The Colonel #39 Common Sense
"Government, even in its best state, is but a necessary evil in its worst state, an intolerable one." Thomas Paine
If Paine’s Common Sense is correct—and it is—why is this evil necessary? The men who wrote our Constitution thought the answer was—human nature. Madison said, if men were angels, governments would not be necessary. The Bible agrees saying that the law is not necessary for a righteous man. Men, sadly, are not angels neither are they righteous.
Given this premise, our government was basically designed to do one thing—to safeguard our right to be secure in our life, liberty, and property. The Constitution was written to this end. It provides for a government strong enough to protect us from foreign invasion and to enact/enforce laws that protect our persons and property at home.
Most of the second function was left to the states and local governments. They were considered as the closest and therefore best judges of community needs. The federal government was to provide cohesiveness on this domestic front.
The chief danger to the security of our natural rights is the government itself. The government is made up of people and who are still not angels. And they must be guarded against as closely, if not more so, as the masses they represent.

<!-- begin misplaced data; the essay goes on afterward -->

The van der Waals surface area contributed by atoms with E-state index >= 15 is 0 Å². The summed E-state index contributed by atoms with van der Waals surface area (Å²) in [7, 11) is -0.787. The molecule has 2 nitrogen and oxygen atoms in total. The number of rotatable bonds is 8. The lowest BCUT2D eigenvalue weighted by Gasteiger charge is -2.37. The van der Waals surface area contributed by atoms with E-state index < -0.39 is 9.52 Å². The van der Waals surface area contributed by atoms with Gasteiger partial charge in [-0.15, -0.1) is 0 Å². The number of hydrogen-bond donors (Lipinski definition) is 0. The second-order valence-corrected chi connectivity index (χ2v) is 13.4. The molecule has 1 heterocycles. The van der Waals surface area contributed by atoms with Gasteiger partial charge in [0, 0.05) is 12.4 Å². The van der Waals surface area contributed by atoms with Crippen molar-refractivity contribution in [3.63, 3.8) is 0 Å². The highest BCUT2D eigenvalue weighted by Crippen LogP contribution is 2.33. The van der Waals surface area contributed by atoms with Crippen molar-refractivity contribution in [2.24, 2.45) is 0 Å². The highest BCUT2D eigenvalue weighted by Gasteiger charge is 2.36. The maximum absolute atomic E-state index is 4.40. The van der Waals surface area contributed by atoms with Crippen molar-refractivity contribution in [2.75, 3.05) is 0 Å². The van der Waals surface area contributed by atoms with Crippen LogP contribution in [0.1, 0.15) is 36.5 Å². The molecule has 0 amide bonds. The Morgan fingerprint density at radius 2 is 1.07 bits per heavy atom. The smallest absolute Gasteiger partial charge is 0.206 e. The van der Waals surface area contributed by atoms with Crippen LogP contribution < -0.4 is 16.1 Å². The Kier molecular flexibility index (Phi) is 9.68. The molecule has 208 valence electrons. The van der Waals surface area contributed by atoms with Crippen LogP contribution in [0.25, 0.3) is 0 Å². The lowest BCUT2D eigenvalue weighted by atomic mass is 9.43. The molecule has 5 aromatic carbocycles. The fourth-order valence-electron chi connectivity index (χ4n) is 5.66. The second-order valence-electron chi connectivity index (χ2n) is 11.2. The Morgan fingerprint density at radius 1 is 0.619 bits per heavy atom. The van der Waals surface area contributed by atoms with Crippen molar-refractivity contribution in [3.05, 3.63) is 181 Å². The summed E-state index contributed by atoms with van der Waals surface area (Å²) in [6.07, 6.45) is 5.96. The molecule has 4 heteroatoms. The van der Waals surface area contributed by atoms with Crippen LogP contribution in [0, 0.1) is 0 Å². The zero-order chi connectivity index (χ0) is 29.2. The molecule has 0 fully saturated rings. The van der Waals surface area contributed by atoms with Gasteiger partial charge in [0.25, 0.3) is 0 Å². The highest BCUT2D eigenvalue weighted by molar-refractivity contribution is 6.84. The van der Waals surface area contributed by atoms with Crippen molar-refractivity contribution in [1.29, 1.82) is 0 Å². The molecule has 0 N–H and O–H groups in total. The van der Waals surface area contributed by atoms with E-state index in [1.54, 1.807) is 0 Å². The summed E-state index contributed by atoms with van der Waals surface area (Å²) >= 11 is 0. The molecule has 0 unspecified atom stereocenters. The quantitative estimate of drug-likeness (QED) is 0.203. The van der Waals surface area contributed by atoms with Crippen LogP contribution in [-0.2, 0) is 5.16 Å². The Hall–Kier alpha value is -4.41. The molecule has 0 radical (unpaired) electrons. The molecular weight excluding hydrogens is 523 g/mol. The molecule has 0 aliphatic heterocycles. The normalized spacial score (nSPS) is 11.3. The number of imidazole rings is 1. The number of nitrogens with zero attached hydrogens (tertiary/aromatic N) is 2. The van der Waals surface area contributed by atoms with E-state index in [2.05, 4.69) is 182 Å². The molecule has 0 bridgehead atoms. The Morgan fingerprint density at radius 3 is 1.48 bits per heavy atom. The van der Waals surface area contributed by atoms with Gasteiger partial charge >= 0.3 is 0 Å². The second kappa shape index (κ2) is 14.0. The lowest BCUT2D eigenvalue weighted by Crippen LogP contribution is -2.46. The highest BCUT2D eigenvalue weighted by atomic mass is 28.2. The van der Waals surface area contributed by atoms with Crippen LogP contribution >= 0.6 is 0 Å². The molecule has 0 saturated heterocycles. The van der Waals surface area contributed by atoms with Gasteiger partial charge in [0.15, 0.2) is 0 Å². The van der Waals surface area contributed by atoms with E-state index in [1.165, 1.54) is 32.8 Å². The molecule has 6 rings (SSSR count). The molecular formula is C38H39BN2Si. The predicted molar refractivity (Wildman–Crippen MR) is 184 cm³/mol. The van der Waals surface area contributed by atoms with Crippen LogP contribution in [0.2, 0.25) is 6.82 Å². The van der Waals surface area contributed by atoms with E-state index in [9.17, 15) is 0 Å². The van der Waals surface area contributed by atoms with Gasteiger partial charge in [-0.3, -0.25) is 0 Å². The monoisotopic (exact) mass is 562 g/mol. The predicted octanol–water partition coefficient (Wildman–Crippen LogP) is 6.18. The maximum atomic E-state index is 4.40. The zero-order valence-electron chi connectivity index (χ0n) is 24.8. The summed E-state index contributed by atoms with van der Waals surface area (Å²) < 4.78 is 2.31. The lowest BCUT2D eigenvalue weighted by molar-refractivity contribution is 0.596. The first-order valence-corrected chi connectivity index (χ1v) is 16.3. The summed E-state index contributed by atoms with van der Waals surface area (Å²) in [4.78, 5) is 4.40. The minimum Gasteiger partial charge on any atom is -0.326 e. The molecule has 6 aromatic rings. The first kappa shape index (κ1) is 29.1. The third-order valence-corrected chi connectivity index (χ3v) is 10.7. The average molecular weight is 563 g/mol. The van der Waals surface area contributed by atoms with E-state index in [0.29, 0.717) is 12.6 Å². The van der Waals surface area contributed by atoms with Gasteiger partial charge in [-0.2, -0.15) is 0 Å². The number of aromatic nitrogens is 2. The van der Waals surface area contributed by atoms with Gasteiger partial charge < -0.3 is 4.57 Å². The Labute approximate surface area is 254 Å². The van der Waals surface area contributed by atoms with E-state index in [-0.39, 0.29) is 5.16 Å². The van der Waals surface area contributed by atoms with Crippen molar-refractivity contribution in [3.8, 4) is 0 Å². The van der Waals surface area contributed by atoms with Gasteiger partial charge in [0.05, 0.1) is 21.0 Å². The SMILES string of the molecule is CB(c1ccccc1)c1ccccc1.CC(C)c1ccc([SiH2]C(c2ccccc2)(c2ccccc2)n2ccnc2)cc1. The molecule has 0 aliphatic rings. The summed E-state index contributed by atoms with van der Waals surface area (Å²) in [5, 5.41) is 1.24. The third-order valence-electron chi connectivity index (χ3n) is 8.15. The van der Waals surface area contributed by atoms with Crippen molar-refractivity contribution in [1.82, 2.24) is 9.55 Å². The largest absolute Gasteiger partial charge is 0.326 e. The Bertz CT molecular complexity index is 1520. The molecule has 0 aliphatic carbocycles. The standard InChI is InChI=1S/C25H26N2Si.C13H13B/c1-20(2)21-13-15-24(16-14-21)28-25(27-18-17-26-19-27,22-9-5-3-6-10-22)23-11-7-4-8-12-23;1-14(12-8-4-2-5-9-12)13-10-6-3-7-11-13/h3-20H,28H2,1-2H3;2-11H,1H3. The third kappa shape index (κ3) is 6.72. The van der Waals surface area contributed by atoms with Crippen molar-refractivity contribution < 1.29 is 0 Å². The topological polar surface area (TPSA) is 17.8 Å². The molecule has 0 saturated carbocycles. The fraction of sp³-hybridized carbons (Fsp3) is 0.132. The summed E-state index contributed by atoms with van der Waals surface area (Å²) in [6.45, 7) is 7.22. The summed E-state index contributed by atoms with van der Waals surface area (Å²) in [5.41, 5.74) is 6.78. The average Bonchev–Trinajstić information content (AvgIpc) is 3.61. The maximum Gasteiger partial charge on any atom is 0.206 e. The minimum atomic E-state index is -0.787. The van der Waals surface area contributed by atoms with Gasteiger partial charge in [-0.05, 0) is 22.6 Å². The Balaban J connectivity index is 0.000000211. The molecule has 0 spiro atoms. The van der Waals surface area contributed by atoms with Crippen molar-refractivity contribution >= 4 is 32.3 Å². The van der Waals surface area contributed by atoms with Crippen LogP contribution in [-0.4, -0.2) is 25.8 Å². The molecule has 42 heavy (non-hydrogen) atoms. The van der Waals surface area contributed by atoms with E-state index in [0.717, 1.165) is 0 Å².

The Constitution is our protection from men with a pen and a phone who would trample on life, liberty, and property rights upon a whim. It is meant to be a bulwark against the tyranny of the majority. It was written to frustrate the seizure of power and the trampling of rights in the name of “these trying times”.
The goal is that our elected representatives must take time to deliberate—and incidentally give us time to do the same. Deliberation and debate are the best precursors to decision. The Constitution was designed to provide just that.
The law is good if a person uses it lawfully. The Constitution works today. The problem is that so many do not wish for it to work—they are too worried about getting their way.